If i want to mix a heavy syrup solution can i do this with cold water ? it doesn't bother me how long the mixer pump circulates the sugar to me, my concern would be the sugar ending up as a solid mountain on the bottom of the tank and the pump circulating - not much.....

If i buy a ton of sugar and mix this with 500L of water - is this heavy syrup above the 65brix mark and wont spoil? (i can't find the online calculator that someone has shown in the thread)

If it needs hot water then for me i think it could be a waste of time - other than a fire under a s/s vat.

thoughts please

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Could you post a photo of how you set it up ?

The first photo shows the 2 inch inlet pipe connected to the pump from the tank plus the outlet connected via a reducer to a 1 inch ID hose. The second pic shows the snap on fitting uncoupled, so the other 2 inch pipe which has it's own snap on fitting, can be snapped on to the outlet for feeding back into the tank and allowing plenty of throughput for mixing.

 

What I have done up to this point is fill the tank 1/3rd full from the hot water cylinder (which totally drains the cylinder and ends up with lukewarm water in the tank). Then set the return hose into the tank, turn on the pump and start dumping sugar in. If any sugar starts building up in corners I can point the return hose right at it and blast it into suspension.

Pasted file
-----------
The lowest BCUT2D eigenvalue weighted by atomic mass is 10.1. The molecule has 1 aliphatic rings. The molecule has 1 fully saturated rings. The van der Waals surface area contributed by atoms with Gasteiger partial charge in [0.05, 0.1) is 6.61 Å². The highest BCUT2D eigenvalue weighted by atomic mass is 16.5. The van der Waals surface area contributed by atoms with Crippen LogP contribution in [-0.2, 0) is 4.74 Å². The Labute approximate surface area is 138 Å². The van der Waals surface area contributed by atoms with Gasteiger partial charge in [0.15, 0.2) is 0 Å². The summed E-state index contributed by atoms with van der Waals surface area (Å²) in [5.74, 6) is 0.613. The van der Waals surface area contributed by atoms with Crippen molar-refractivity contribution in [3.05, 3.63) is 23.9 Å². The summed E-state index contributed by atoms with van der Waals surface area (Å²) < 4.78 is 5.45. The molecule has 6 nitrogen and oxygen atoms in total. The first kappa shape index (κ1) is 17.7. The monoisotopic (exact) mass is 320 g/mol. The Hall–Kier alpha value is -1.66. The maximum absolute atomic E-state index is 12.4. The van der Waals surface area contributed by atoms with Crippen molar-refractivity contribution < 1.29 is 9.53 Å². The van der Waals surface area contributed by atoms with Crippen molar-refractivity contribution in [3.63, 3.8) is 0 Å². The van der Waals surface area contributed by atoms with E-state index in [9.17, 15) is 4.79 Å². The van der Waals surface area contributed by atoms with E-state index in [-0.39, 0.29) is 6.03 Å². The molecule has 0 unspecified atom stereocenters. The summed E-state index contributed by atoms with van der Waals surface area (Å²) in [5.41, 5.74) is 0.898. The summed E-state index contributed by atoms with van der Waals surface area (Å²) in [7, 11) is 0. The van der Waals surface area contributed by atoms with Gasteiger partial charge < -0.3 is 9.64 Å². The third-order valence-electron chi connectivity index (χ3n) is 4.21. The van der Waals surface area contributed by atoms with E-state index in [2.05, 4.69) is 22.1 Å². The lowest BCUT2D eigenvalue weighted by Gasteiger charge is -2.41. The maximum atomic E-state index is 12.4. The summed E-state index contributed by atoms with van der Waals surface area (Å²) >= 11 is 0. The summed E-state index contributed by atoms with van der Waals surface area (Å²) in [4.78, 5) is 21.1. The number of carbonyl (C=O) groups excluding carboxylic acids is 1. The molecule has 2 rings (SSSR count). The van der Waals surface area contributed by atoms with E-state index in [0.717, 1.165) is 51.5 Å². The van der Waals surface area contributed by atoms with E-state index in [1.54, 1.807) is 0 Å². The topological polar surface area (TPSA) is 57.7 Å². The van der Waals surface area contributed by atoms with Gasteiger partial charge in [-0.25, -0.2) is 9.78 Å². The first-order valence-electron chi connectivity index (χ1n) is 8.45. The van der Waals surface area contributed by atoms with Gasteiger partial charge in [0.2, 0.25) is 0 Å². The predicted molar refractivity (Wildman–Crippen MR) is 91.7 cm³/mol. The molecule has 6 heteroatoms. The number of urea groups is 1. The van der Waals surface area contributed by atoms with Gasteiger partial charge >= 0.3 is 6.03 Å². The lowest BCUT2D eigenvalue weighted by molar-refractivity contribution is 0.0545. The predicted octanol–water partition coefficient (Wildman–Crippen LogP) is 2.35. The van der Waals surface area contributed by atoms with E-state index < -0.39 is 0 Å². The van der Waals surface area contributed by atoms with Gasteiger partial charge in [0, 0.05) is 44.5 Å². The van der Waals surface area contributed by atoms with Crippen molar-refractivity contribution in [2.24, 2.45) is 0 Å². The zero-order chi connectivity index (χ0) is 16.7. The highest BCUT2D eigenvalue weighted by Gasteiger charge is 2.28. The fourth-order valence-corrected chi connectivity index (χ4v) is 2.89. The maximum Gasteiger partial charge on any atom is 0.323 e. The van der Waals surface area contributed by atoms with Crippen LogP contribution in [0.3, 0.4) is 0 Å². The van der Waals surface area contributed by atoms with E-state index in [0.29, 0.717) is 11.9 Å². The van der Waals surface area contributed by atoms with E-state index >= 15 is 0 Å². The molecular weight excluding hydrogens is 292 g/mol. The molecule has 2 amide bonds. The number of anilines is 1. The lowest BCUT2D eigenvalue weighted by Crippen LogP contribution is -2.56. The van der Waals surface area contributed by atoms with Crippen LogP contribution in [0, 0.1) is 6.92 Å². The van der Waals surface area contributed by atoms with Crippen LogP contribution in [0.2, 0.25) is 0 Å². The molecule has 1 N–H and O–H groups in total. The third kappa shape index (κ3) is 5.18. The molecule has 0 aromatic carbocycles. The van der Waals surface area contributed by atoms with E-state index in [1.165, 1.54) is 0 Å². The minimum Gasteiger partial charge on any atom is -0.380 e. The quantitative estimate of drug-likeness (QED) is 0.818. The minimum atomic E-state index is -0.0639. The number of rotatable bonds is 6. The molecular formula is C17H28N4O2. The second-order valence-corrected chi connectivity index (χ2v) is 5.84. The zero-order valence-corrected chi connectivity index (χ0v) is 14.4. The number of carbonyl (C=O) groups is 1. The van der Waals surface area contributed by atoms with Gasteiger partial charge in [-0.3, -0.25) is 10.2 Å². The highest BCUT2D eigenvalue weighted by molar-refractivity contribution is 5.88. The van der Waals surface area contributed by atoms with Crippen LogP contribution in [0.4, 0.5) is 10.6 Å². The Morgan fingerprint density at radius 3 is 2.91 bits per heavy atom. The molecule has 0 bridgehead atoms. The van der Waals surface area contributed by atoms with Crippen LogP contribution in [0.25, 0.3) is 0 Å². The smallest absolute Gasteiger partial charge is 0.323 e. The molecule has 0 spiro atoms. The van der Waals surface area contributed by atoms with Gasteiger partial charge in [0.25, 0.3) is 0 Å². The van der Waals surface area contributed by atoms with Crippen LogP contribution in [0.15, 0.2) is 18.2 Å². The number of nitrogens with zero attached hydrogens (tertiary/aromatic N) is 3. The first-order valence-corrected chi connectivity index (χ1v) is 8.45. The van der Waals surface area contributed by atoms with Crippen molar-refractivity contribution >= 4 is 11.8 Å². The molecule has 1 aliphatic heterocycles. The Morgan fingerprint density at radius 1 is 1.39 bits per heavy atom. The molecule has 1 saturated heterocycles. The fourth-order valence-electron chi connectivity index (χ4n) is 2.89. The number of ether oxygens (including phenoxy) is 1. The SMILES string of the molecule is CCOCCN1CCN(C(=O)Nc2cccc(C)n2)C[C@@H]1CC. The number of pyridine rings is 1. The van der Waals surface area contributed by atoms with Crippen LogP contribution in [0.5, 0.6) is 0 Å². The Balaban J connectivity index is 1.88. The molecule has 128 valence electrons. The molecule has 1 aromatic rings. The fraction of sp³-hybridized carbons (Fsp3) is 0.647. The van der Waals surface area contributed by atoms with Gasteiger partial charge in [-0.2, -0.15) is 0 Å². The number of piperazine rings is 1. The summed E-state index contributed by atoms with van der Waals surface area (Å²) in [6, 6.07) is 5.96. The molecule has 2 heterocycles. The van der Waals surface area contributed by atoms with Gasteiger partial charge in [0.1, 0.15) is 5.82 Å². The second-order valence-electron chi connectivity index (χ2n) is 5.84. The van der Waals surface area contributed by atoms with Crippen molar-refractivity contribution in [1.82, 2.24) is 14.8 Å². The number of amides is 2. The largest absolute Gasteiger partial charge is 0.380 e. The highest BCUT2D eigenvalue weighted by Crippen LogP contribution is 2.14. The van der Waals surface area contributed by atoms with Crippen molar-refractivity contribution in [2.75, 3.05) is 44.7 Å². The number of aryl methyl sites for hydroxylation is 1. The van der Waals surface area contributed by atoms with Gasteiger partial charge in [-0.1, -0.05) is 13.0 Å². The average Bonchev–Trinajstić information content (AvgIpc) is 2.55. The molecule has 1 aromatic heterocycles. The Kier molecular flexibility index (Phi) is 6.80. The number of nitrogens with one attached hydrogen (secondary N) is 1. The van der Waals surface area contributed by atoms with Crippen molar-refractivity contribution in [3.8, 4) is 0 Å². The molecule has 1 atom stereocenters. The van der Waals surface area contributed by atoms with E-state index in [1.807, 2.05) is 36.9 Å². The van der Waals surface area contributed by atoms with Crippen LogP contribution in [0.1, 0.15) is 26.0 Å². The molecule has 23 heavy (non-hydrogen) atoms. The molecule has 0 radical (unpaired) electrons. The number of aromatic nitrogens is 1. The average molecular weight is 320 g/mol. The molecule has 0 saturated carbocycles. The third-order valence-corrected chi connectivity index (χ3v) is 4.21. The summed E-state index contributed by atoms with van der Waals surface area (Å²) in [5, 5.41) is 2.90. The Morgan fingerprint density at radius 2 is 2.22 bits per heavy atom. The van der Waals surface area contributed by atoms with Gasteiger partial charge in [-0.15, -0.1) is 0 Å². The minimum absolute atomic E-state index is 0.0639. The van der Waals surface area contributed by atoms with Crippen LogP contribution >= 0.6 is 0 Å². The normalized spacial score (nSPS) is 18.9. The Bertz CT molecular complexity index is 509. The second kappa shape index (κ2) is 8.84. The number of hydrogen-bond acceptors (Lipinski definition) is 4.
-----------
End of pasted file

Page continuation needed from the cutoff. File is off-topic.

My own preference is to also put in 1% vinegar after the sugar is dissolved. Mix will last several months without going off.

 

IMG_0900_zpsq88ktwye.jpg

 

IMG_0902_zpsbohuuxp5.jpg

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Is honey really worth more than all this bother ?

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At this time yes, quite a lot more. Most of my hives were leased to another commercial beekeeper this year and I saw how things are done with manuka honey now a days. At the beginning of the season the bees were jammed down into one broodbox with an excluder on it, so that come harvest all honey could be taken off the hives including the secong super. Some of the hives had nothing in the bottom box and all other honey was taken. Hence I have had to feed so much sugar and still got plenty more feeding to do.

 

Financially it makes sense though. Let's say the second box that gets taken off yeilds 20 kg's honey and fetches $20 a kg, that's $400. It will only cost a fraction of that to feed the bees enough sugar to go through the winter, so that I guess is why it is being done, there's big bucks in it.

 

When I started in bees, honey was cheap and sugar was expensive. So the bees were wintered mostly on honey. Sugar was fed but only to some hives that did not have quite enough honey. Now, sugar is cheap and honey is worth mega bucks. I have seen some pretty shonky beekeeping and my feeling is that if some beekeepers did not strip every last drop of honey out of a hive and replace with sugar, they probably would not actually get much honey.

 

Although I felt my hives were raped and pillaged to a certain extent, taking bees through winter on sugar does not appear to do them any harm. Even though some say it does, there is no actual evidence to base that opinion on.